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What is Anterior Hip Replacement Procedure?
In recent years, the anterior approach for hip replacement has been gaining popularity in total hip replacement surgeries in the US. The main reason for this is because this procedure is minimally invasive in comparison to what has been previously practiced, the posterior approach.
In the anterior hip replacement procedure, the surgeon works with the hip joint upfront insatead of work from the side or from the back. Through this, hip replacement can be done without the need to detach the pelvic muscle at the time of surgery. The gluteal muscles that are found in the pelvis and femur are the muscles responsible for proper hip function. In this kind of hip replacement surgery, they are untouched hence, they will not undergo trauma from the surgery and that helps to lessen the amount of time needed for recovery.
However, not all patients are good candidates for this minimally invasive procedure. Candidates for anterior approach hip replacement surgery are those with arthritis affecting the hips. Individuals who have hip arthritis but at the same time overweight, had other hip surgeries before or severe hip dysplasia, are usually disqualified for the procedure.
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How is the Procedure Done?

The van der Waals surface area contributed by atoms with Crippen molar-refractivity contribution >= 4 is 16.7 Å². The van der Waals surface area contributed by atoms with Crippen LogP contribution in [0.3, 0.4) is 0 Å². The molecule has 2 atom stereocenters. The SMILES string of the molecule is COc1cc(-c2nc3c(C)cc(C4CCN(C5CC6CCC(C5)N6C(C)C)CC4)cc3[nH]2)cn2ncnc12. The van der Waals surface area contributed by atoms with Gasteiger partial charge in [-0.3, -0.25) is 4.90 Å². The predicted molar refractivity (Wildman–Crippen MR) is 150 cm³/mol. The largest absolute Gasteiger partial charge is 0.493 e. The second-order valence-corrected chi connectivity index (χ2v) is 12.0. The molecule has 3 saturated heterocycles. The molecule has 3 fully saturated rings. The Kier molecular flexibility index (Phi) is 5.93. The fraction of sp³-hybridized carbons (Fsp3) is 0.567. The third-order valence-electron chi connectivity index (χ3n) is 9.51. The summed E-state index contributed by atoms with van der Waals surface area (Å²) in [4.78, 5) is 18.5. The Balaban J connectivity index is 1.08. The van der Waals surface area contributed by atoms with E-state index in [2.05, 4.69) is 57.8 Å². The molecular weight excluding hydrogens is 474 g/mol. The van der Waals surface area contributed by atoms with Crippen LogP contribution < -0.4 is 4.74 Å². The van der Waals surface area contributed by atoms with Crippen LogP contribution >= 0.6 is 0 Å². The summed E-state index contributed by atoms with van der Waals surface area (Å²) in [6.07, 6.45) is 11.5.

The anterior hip replacement surgery is done by making an incision about 4 inches in length on the patient’s groin while he is on his back on a specially made surgical table. The surgeon usually works between the pelvic muscles thus no muscles are cut or severed. The operating table allows the patient to position his leg and pelvis in a stable manner. It has leg supports that provide the surgeon to adjust the affected leg with precision and control even at the time of the operation. Intra-operatively, x-rays will be taken to ensure correct size, fit and position of the artificial components of the hip.
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What are the Complications from the Procedure?
Just like any invasive procedure, there are some complications that may arise from the anterior hip replacement procedure. However, they are usually rare. These include infection, deep vein thrombosis, femur fracture, nerve damage and revision of surgery. Dislocation may also happen but is least likely.
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What is the Recovery Time?
One of the advantages of anterior approach hip replacement is the eradication of restrictions with regard to movements. Unlike the posterior approach wherein the patients are restricted to bend the hip joint greater than 90°, the anterior approach allows patients to resume their normal activities much earlier. And in about 2 to 5 days, patients are usually sent home, thus, reducing the length of hospital stay. Recovery time usually takes two to six weeks in patients who had the anterior approach hip replacement procedure done. In comparison, patients' recovery time after a posterior approach hip replacement procedure usually takes about six to twelve weeks.